“May not many a man who cannot believe these doctrines be far more truly a Christian, far closer to the spirit of Christ, than some who do?” (C.S. Lewis, Mere Christianity, 1952) That sure sounds like wisdom. I would be willing to bet that most people can take a look at the people in their lives and find at least one non-Christian that acts more like Jesus than most people who claim to be Christian. In the question above, C.S Lewis was demonstrating the flawed thinking of many in the world, and I would say particularly in America. We have decided, all on our own, that it was up to us to define the word “Christian”, and make it easy for anyone to wear the title.
In Mere Christianity, C.S. Lewis uses the analogy that just as the world has redefined the word “gentleman”, they are also trying to redefine the definition of who is and is not a Christian. For instance, can you be a Christian and support abortion? Can you be a Christian and support gay marriage? Some of you be saying, “Yup. You sure can.” To which I would say, not according to Jesus. He spoke in absolutes, and he was very clear about who was on his side and who was not. He is the Word of God, according to John 1:1, and God’s word is Law. God’s Law clearly states his position on issues like murder and homosexuality. You can choose to believe something other than his Word if you want to. You can even choose to pretend to be following him if it placates you and makes you feel secure, but you are not following him. His Law was never open to our interpretation.
“When Jesus heard this, he said to him, “You still lack one thing. Sell everything you have and give to the poor, and you will have treasure in heaven. Then come, follow me.” Luke 18:22 NIV. In this passage, Jesus is speaking to a rich young ruler who had asked what he must do to be saved. He even went so far as to tell Jesus that he had obeyed the Law for his entire life. Jesus told him to sell all of his earthly possessions, give the money to the poor, and follow him. If he had done that, he would have been a Christian in the sense that Jesus would have defined the word. You might be saying, “Who are you to say how Jesus would have defined the word, Christian?” To which I would pose the very same question back to you. I do not have to take any guesses. I am willing to take the words of Jesus at face value. He wanted that man to reject the pleasures of this life and follow him instead. That is a lot to ask, and Jesus knew that.
Now take a look at this, “When he heard this, he became very sad, because he was very wealthy.” Luke 18:23. Look that scripture up and see for yourself how Jesus reacts to the man at that point. What Jesus did is turn around and go on teaching the people. He did not beg the man to stay. He did not make a few exceptions and say, “Well you seem like a nice guy, maybe we can work something out. After all, it is the spirit of Christianity that really counts.” Yes I realize that Jesus never actually heard the word Christian, that is not the point. The point is, Jesus drew a line and made it clear that the people on his side were Christians and going to heaven, and everyone else was his enemy.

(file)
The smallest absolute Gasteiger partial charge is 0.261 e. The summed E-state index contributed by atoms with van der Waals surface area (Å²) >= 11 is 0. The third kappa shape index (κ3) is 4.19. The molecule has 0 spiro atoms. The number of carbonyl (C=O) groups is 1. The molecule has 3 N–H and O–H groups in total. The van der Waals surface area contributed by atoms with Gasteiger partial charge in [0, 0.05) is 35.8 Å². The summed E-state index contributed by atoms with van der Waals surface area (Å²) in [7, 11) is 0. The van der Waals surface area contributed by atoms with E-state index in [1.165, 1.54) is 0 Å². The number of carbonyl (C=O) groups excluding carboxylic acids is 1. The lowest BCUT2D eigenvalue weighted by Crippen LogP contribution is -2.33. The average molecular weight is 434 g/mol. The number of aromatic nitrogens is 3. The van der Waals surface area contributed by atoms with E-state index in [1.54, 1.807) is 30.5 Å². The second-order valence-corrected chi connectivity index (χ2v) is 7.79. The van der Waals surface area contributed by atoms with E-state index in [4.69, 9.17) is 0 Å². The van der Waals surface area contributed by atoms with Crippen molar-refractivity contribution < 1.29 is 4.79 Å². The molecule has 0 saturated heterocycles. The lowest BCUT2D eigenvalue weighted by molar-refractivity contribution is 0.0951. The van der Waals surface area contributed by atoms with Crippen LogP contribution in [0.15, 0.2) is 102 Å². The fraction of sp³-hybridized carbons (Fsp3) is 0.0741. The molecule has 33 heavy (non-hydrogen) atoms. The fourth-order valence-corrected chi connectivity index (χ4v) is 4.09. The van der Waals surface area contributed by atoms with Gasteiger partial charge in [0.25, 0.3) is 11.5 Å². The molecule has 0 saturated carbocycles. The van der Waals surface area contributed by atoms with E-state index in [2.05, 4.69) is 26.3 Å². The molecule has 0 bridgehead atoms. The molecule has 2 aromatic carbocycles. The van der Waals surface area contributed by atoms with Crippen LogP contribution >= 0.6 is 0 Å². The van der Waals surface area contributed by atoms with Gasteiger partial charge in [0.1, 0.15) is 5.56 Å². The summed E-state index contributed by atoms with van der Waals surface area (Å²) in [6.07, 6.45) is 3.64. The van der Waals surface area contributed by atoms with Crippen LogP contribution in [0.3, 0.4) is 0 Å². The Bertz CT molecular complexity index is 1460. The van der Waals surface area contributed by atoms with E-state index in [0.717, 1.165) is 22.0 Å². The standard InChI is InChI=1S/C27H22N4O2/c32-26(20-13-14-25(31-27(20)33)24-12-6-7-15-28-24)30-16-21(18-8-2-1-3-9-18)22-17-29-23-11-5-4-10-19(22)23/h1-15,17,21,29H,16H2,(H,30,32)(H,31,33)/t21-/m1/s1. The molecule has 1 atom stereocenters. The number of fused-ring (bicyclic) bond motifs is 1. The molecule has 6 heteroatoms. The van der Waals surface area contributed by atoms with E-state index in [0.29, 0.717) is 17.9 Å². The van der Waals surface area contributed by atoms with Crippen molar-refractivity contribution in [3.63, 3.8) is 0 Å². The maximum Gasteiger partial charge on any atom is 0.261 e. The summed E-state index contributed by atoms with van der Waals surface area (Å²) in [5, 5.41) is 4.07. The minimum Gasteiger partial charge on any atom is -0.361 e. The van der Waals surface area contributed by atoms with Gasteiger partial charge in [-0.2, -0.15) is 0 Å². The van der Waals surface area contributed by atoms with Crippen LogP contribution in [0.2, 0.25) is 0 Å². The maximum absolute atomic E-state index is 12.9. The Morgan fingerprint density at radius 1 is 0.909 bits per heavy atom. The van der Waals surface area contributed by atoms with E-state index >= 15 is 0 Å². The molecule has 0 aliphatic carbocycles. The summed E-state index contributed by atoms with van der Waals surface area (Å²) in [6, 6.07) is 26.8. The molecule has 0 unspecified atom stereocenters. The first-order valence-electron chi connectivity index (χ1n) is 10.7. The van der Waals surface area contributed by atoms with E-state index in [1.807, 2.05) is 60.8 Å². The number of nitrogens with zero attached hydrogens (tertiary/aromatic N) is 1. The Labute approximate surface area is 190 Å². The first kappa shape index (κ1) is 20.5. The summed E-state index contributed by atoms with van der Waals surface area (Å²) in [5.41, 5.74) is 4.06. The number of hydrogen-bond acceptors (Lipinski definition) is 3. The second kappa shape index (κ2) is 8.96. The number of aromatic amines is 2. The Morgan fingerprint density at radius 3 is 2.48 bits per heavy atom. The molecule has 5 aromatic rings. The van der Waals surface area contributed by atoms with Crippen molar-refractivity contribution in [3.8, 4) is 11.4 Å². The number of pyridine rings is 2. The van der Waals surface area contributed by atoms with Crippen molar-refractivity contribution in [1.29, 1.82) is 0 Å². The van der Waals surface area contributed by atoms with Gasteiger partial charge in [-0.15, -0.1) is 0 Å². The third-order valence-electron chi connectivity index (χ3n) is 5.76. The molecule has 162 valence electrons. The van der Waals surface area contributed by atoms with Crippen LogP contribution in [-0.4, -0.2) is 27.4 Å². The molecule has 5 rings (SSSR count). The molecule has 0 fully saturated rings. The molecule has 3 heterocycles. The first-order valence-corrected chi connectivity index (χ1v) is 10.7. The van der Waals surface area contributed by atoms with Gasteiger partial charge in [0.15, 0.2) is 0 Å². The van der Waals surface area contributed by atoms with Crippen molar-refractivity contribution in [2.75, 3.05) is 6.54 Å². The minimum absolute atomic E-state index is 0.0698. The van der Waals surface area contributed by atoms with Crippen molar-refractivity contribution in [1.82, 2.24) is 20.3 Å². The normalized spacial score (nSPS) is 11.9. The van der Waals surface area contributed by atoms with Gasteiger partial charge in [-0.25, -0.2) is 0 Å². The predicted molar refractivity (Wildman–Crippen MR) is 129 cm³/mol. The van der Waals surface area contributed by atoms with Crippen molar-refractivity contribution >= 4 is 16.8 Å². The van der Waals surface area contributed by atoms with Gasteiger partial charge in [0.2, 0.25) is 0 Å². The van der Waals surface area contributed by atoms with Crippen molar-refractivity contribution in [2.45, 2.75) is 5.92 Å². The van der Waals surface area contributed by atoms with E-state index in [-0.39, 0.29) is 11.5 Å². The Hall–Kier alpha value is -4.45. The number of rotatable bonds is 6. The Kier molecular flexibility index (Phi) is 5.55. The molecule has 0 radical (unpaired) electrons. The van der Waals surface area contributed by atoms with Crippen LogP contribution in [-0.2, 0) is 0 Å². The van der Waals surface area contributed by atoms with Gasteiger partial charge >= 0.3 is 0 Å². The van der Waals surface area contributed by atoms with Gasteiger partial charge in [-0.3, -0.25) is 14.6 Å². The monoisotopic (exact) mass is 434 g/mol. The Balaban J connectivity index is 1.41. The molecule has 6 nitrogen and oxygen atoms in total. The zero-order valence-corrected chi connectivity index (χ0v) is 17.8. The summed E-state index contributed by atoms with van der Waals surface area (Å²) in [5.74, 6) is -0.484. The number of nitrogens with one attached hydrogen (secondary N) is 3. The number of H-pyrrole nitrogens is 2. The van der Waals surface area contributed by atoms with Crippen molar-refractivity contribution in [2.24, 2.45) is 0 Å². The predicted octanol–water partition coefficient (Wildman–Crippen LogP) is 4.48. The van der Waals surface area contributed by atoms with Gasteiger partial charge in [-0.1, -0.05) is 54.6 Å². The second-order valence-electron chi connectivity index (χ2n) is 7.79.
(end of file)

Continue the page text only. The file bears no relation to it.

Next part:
Can you be a Muslim and go to heaven? According to Jesus, no. “… for whosoever believes in him shall not perish, but have everlasting life.” There is nothing ambiguous about that statement. The only people that try to interpret that statement, are the ones that need an excuse to go on living the way they want.
In the book Mere Christianity, C.S. Lewis explains that a “gentleman” used to be someone that owned land and a coat of arms. Those were absolute prerequisites. You could be the nicest guy in the world, but without a coat of arms or land, you were not a gentleman. Then, with nothing but the best intentions, someone decided that any nice guy should be able to call himself a gentleman. As soon as they did that, the word lost all meaning and all value. Suddenly, we had two ways to describe a polite male, and no way to describe a man with land and a coat of arms.
Where is the value in redefining words to fit our mood? If I decided that I really wanted a can of soda, but all I had was a glass of milk, would it help my situation to start calling my drink soda? Would it suddenly become fizzy and sweet? No. If you want to be a nice and generous person without following Jesus and believing him to be exactly who he says he is, go ahead and be a “nice person” and stop trying to be a Christian. If you want soda in your glass, you will have to empty the milk, rinse the cup, and fill it with an entirely new liquid. Renaming it will just make you a confused person with a glass of milk.